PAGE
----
Technology vs. Design Innovation's Effects on Sales and Tobin's Q: The Moderating Role of Branding Strategy
Gaia Rubera and Cornelia Droge
Originally published: April 2, 3013 (PDMA JPIM • Vol 30, Issue 3 • May 2013)
Read time: 1 hour, 20 minutes
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This research investigates the impacts on firm performance of (1) technology versus design innovation and (2) their potentially synergistic interaction. Synergies could arise from complementarities, in particular the utilization of technology innovation as a platform for design innovations. Both sales and Tobin's q are examined as dependent performance variables, with sales tapping consumer responses and Tobin's q reflecting investor responses. Moderation by branding strategy (i.e., Corporate Branding versus Mixed Branding versus House of Brands) is analyzed because innovation may impact performance differently depending on branding strategy. Advertising effects, the number of new product introductions, their interaction, R&D expenditures, operating margins, and firm size are also modeled as covariates. The results show that all main and interaction effects are significant in at least one of the branding groups, and that moderation of model paths by branding strategy was pervasive.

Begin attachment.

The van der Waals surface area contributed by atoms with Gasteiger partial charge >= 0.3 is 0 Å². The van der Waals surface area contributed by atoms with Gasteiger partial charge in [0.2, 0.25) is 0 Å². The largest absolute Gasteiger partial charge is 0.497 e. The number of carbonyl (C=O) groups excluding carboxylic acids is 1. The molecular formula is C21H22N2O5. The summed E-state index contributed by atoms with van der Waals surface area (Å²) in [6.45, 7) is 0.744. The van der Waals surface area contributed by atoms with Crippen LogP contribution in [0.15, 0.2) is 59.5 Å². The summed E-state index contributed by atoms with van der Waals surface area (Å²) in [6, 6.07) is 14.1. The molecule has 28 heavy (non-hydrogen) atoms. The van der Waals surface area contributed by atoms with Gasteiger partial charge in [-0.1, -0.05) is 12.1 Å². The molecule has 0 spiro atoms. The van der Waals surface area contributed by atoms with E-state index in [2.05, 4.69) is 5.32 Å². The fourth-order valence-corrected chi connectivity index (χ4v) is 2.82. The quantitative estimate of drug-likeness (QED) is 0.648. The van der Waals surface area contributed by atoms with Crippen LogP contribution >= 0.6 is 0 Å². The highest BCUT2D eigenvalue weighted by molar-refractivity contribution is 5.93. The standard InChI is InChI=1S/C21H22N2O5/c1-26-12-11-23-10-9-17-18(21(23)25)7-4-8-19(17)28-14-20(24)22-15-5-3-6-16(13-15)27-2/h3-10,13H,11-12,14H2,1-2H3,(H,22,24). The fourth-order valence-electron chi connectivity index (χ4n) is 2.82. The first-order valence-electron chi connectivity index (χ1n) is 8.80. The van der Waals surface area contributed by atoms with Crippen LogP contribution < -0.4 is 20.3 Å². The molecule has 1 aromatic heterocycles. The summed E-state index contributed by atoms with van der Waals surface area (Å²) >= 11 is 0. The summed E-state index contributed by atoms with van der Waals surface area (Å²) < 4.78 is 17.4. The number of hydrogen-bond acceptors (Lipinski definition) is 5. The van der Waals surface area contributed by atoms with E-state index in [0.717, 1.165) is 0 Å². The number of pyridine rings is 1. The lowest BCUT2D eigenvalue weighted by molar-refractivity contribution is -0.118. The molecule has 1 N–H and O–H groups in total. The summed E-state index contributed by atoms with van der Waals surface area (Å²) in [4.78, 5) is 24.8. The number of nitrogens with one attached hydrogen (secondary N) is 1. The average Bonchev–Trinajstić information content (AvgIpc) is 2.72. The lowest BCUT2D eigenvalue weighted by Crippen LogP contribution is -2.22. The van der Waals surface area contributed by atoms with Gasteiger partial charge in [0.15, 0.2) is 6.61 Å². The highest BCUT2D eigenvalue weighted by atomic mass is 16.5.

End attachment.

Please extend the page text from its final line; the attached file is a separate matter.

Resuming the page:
Overall, except for technology innovation → Tobin's q, Corporate Branding coefficients for technology innovation, design innovation, and their interaction were almost always significantly different from Mixed Branding and House of Brands coefficients, which were not significantly different from each other. Since Mixed Branding and House of Brands proved very similar, these groups were combined under “Non‐Corporate.” First, for technology innovation, the impact on both sales and Tobin's q for Corporate Branding was less than or equal to Noncorporate. Noteworthy was that the technology innovation → Tobin's q relationship was equal across all branding strategies; technology innovation appears to be key for investors. Second, for design innovation, the impact for Corporate Branding was positive while for Noncorporate it was null; the same pattern was observed for sales and Tobin's q. Third, for the interaction, the impact for Corporate Branding was significantly less than the positive impacts for Noncorporate. For Noncorporate, the marginal impact of design innovation on sales or Tobin's q increased with the level of technology innovation. For Corporate Branding however, there was no interaction in the case of sales and a negative interaction for Tobin's q. Thus, the marginal impact of design innovation on Tobin's q decreased with increasing levels of technology innovation. These decreasing marginal effects could reflect limits to corporate brand name extensions, as perceived by investors.